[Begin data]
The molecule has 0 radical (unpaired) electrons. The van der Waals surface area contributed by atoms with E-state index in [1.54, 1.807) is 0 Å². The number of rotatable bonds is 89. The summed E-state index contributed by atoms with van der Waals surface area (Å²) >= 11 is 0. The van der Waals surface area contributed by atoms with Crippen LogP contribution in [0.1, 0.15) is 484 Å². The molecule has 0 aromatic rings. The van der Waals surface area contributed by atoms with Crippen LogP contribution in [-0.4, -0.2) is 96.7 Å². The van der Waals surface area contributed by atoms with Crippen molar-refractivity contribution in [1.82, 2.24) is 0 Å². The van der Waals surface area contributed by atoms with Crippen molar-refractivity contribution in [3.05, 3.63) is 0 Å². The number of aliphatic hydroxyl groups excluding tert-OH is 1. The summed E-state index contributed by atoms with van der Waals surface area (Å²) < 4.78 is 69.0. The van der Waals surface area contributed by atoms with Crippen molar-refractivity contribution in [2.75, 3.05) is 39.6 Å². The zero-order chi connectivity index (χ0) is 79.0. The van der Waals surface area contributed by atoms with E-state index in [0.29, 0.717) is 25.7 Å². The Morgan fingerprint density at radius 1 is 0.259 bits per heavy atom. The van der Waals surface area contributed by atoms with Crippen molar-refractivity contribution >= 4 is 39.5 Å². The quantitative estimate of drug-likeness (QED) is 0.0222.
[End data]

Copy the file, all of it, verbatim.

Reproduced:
The molecule has 0 radical (unpaired) electrons. The van der Waals surface area contributed by atoms with E-state index in [1.54, 1.807) is 0 Å². The number of rotatable bonds is 89. The summed E-state index contributed by atoms with van der Waals surface area (Å²) >= 11 is 0. The van der Waals surface area contributed by atoms with Crippen LogP contribution in [0.1, 0.15) is 484 Å². The molecule has 0 aromatic rings. The van der Waals surface area contributed by atoms with Crippen LogP contribution in [-0.4, -0.2) is 96.7 Å². The van der Waals surface area contributed by atoms with Crippen molar-refractivity contribution in [1.82, 2.24) is 0 Å². The van der Waals surface area contributed by atoms with Crippen molar-refractivity contribution in [3.05, 3.63) is 0 Å². The number of aliphatic hydroxyl groups excluding tert-OH is 1. The summed E-state index contributed by atoms with van der Waals surface area (Å²) < 4.78 is 69.0. The van der Waals surface area contributed by atoms with Crippen molar-refractivity contribution in [2.75, 3.05) is 39.6 Å². The zero-order chi connectivity index (χ0) is 79.0. The van der Waals surface area contributed by atoms with E-state index in [0.29, 0.717) is 25.7 Å². The Morgan fingerprint density at radius 1 is 0.259 bits per heavy atom. The van der Waals surface area contributed by atoms with Crippen molar-refractivity contribution >= 4 is 39.5 Å². The quantitative estimate of drug-likeness (QED) is 0.0222.